swissworld.org - Switzerland's official information portal

swissworld.org - Switzerland's official information portal

Your Gateway to Switzerland

Mobility

The Sunniberg bridge in Canton Graubünden (in new window)

The Sunniberg bridge, designed by Christian Menn, is part of the Klosters bypass in Canton Graubünden. It was opened in 2005.© swissworld.org

Bus near Grindelwald (in new window)

Bus near Grindelwald© Grindelwald Tourism

The country is covered with a dense road network, although the topography makes this difficult. The mountains and gorges have to be negotiated and bridges and tunnels must be built. A lot of money is invested in road construction and a high standard of maintenance.

In 2011 Switzerland had 1,799 km (1118 miles) of motorway, the equivalent of just over 43,3 km per 1000 km2 (69 miles per 1000 square miles). The densest network in Europe is in the Netherlands, with 57.5 km. (92.5 miles per 1000 square miles)

Car ownership is increasing: in 2006 for every 1000 people there were 516 passenger cars, well above the European average. (This compares with over 800 in the US.) Figures issued in 2006 showed that private cars account for two thirds of passenger kilometers.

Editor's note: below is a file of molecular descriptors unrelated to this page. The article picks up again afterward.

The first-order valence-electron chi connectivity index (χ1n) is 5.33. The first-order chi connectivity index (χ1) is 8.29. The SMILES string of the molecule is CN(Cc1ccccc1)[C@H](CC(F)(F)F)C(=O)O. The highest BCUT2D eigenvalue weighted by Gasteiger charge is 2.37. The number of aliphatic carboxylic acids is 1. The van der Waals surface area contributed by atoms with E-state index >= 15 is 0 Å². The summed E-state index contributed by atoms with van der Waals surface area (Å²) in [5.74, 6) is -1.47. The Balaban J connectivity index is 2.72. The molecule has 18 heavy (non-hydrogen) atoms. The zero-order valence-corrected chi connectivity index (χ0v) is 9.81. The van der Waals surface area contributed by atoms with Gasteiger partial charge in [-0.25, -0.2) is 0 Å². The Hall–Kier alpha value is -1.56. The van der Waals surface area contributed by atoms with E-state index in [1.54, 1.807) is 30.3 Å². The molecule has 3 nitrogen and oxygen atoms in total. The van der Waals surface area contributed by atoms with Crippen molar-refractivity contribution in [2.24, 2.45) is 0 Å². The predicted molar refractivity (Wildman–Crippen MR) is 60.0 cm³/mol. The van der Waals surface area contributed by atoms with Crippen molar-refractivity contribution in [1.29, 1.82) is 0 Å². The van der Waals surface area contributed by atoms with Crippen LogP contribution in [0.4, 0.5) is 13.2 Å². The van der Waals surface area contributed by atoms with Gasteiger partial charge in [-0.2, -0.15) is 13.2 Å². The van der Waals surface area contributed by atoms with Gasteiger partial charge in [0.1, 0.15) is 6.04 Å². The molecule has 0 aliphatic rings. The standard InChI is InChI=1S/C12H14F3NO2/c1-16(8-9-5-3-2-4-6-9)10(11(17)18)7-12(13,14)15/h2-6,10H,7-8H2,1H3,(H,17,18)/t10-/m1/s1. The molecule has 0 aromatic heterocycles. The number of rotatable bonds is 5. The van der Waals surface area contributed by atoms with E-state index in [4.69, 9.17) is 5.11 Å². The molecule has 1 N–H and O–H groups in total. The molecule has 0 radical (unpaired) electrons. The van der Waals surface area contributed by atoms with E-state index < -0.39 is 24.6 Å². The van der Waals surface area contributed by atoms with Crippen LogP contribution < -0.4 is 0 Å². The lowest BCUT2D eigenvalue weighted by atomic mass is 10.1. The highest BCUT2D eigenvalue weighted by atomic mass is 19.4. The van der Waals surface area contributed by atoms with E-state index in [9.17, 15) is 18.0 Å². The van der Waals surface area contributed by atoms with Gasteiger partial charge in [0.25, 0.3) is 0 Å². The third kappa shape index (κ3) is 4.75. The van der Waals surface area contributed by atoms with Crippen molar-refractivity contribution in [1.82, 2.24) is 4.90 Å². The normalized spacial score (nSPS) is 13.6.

Car driving does not necessarily mean car ownership. The Mobility car cooperative, launched in 1997, has proved very popular: it owns cars of different sizes in all cities, and members can book one when they need it. The scheme has been more successful in Switzerland than in any other country.

But the Swiss can get around even without driving a car. The famous Swiss post buses are an important part of the public transport system, with a network of 10,429 km (6,481 miles). Private bus companies add another 5,200 km (3,200 miles). Buses tie in with train arrivals and departures, and serve remote villages, even though they sometimes carry only one passenger.

In 2003 the total length of the urban public transport network was 1,848 km (1,148 miles).

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